Final F Bingo, 4 players  (print out the Bingo cards and cut out the three colored tiles at the bottom of the page). One player is selected as the “caller.” Each of the other three players have a picture card.  The caller draws one tile at a time and calls out the word. The other players mark the corresponding picture.  The first player to get three in a row (in any direction, horizontal, vertical, or diagonal) calls out “Bingo!” and must read back the words on the winning row. Players take turns being the caller.

Medial F Bingo this game is played like Final F Bingo, but with words with the /f/ sound in the middle

Shop and Chop: Practice with fricatives and affricates, by Jennifer Lebedev of English with Jennifer. Several activities using  sh/ʃ/ and zj/ʒ/.  Print the instructions and student worksheets here.

And last but not least* Tongue Twisters are excellent (and fun) for pronunciation training and practice.

Michele MVE 02 Icon 80 Percent JPEG  That’s it!  Michele

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Double Bubble Train Your Face

English is a sport for your face! Proper pronunciation requires A LOT of movement of the tongue, lips, jaw and diaphragm.  I am excited to present a video tutorial which will show you a FUN and effective way to train your face for English!  This is great training for English language learners, singers, people who  have to communicate over the phone or Skype a lot, and those who speak in public.

After watching several impressive teachers in action (Bill Acton, Marsha Chan, and the fictional Mr. Miyagi) I was reminded of several truths. First: Stretching is essential for any activity.  This is true for speaking and singing as well.  Another important point not mentioned in my video tutorial is:  Breathing from the diaphragm will give you more oxygen, will help you relax and give you more power for speaking, singing, and living! (How to Breathe With Your Diaphragm).  I was also inspired by Tim Gallwey, a tennis coach who has become famous for his concept and book titled, “The Inner Game.”  Gallwey realized that athletes were over-thinking things and their mind was actually interfering with what their body “knew” to do naturally.

So, by focusing on something other than pronunciation, you will be able to build strength and flexibility in the muscles you need for better enunciation.*

Tips For Blowing a Good Bubble
  • Start with a clean mouth   Food particles will damage the integrity of the gum; the food will absorb some of the gum and the gum will literally fall apart. 
  • Gum can be over-chewed   Once the gum gets too hard it is more difficult to smooth and flatten into your “gum pancake”
  • More gum is better for double (or triple bubbles) But the thicker the bubble, the more difficult it will be to see the second bubble inside.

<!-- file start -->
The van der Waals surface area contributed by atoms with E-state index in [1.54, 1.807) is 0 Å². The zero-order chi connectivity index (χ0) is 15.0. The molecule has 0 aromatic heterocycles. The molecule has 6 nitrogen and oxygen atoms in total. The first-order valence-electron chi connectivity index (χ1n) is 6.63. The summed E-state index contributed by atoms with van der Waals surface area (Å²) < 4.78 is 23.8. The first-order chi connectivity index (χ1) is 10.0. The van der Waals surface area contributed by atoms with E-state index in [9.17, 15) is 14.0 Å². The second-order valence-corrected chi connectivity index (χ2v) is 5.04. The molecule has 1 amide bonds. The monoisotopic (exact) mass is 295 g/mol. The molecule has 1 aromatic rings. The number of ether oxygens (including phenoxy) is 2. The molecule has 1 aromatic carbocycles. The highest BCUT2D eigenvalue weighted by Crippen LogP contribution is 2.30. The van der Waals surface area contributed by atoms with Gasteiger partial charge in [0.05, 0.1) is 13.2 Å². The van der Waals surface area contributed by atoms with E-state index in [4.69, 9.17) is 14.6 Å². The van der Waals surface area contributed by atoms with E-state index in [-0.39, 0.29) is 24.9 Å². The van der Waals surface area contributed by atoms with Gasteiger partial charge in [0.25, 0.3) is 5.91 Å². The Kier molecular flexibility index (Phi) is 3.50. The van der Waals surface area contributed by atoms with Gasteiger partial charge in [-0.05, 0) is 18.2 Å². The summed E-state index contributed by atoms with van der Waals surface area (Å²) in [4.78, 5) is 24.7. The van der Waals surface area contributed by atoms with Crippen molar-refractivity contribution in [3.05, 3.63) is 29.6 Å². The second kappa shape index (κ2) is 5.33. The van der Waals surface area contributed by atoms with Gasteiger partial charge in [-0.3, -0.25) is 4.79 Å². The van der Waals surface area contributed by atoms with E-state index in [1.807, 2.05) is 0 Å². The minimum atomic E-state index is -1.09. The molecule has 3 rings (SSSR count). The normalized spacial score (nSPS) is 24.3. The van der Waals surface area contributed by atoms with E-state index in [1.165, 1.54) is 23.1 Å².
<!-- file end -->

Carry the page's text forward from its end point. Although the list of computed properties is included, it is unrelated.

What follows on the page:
• Don’t give up!  Any new skill takes practice. If your jaws and face get tired, you know they got a good workout!  Keep on training!


Here are the varieties of gum that I tested for this tutorial (please share in the comment section below if you have a favorite that is not listed):

Michele MVE 02 Icon 80 Percent JPEGSeal of Approval   Bubble Yum sugarless, and Extra Classic Bubble sugarfree…This gum was a nice rubbery consistency after just a couple of minutes of chewing! This means you won’t have to spend 20 minutes or more chewing out all of the flavoring.  One piece works for a single bubble.  I used two pieces for a double bubble.

Michele MVE 02 Icon 80 Percent JPEGSeal of Approval   Hubba Bubba  I tried the Bubble Tape as well the “MAX” Strawberry Watermelon flavor you see in the video.  I used about 16″ (sixteen inches = 40.6 centimeters) of the tape variety, which has a lot of powder that got all over my hands and subsequently my keyboard.  🙁  I used two pieces of the MAX, either variety works well for double and triple bubble blowing.

Orbit Bubblemint flavor, sugar free.  I found this gum to be similar to the Project 7 gum that I demonstrate in my video.  It is soft and chewy but doesn’t hold up* well and doesn’t make large even bubbles.

.       The Gum Wall, Seattle, WA

Project 7 Gourmet Gum sugar free… This gum helps support a good cause: anti-bullying programs.  As a general rule, gum that does not say “bubble gum” doesn’t work well for blowing bubbles.  Unfortunately, Project 7 gum (although delicious) is not ideal for bubble gum blowing.

Trident sugar free bubblegum….took 3 pieces and wasn’t very hard, had to chew it for a long time (over ten minutes). Again, not ideal for bubble gum blowing.

 My Take On it

My training is in Teaching English to Speakers of Other Languages.  I have given many lectures, made presentations, and was a travelling singer and radio newscaster in college. I have NOT been trained to do speech therapy.  So, if you have TMJ, Down’s Syndrome, have had a stroke, or brain injury, or have any other physical or medical concern which affects your ability to produce sound, or open and close your mouth, talk to your doctor or therapist before beginning this training.

And have fun and take my double bubble challenge!

Thanks, Michele